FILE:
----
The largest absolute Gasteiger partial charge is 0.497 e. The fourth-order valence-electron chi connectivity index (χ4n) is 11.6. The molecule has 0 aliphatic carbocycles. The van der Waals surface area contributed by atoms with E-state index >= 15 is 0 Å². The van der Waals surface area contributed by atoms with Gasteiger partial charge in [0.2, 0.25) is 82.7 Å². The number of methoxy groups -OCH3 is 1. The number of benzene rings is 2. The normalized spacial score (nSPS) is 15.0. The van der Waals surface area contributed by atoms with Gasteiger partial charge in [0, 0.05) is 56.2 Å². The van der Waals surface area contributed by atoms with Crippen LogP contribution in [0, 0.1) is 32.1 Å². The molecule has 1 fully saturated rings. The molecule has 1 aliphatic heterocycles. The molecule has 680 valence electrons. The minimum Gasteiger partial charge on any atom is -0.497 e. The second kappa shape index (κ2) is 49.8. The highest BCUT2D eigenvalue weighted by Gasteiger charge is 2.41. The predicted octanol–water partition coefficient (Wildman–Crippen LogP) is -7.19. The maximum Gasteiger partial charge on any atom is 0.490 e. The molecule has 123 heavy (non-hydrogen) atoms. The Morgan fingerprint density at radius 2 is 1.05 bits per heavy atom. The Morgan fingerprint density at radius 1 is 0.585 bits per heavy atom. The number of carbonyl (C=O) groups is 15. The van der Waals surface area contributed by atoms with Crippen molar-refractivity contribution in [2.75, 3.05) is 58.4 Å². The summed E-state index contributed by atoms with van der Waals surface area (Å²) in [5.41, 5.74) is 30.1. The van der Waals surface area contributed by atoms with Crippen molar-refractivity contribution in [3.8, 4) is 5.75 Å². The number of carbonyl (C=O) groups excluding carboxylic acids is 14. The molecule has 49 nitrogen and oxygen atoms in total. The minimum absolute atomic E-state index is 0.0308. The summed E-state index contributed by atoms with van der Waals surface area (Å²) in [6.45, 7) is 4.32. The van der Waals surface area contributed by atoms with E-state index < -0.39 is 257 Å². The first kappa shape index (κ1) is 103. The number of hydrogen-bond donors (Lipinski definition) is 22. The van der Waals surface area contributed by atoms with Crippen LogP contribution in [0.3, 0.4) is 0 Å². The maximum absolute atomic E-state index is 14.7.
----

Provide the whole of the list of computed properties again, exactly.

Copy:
The largest absolute Gasteiger partial charge is 0.497 e. The fourth-order valence-electron chi connectivity index (χ4n) is 11.6. The molecule has 0 aliphatic carbocycles. The van der Waals surface area contributed by atoms with E-state index >= 15 is 0 Å². The van der Waals surface area contributed by atoms with Gasteiger partial charge in [0.2, 0.25) is 82.7 Å². The number of methoxy groups -OCH3 is 1. The number of benzene rings is 2. The normalized spacial score (nSPS) is 15.0. The van der Waals surface area contributed by atoms with Gasteiger partial charge in [0, 0.05) is 56.2 Å². The van der Waals surface area contributed by atoms with Crippen LogP contribution in [0, 0.1) is 32.1 Å². The molecule has 1 fully saturated rings. The molecule has 1 aliphatic heterocycles. The molecule has 680 valence electrons. The minimum Gasteiger partial charge on any atom is -0.497 e. The second kappa shape index (κ2) is 49.8. The highest BCUT2D eigenvalue weighted by Gasteiger charge is 2.41. The predicted octanol–water partition coefficient (Wildman–Crippen LogP) is -7.19. The maximum Gasteiger partial charge on any atom is 0.490 e. The molecule has 123 heavy (non-hydrogen) atoms. The Morgan fingerprint density at radius 2 is 1.05 bits per heavy atom. The Morgan fingerprint density at radius 1 is 0.585 bits per heavy atom. The number of carbonyl (C=O) groups is 15. The van der Waals surface area contributed by atoms with Crippen molar-refractivity contribution in [2.75, 3.05) is 58.4 Å². The summed E-state index contributed by atoms with van der Waals surface area (Å²) in [5.41, 5.74) is 30.1. The van der Waals surface area contributed by atoms with Crippen molar-refractivity contribution in [3.8, 4) is 5.75 Å². The number of carbonyl (C=O) groups excluding carboxylic acids is 14. The molecule has 49 nitrogen and oxygen atoms in total. The minimum absolute atomic E-state index is 0.0308. The summed E-state index contributed by atoms with van der Waals surface area (Å²) in [6.45, 7) is 4.32. The van der Waals surface area contributed by atoms with E-state index < -0.39 is 257 Å². The first kappa shape index (κ1) is 103. The number of hydrogen-bond donors (Lipinski definition) is 22. The van der Waals surface area contributed by atoms with Crippen LogP contribution in [0.3, 0.4) is 0 Å². The maximum absolute atomic E-state index is 14.7.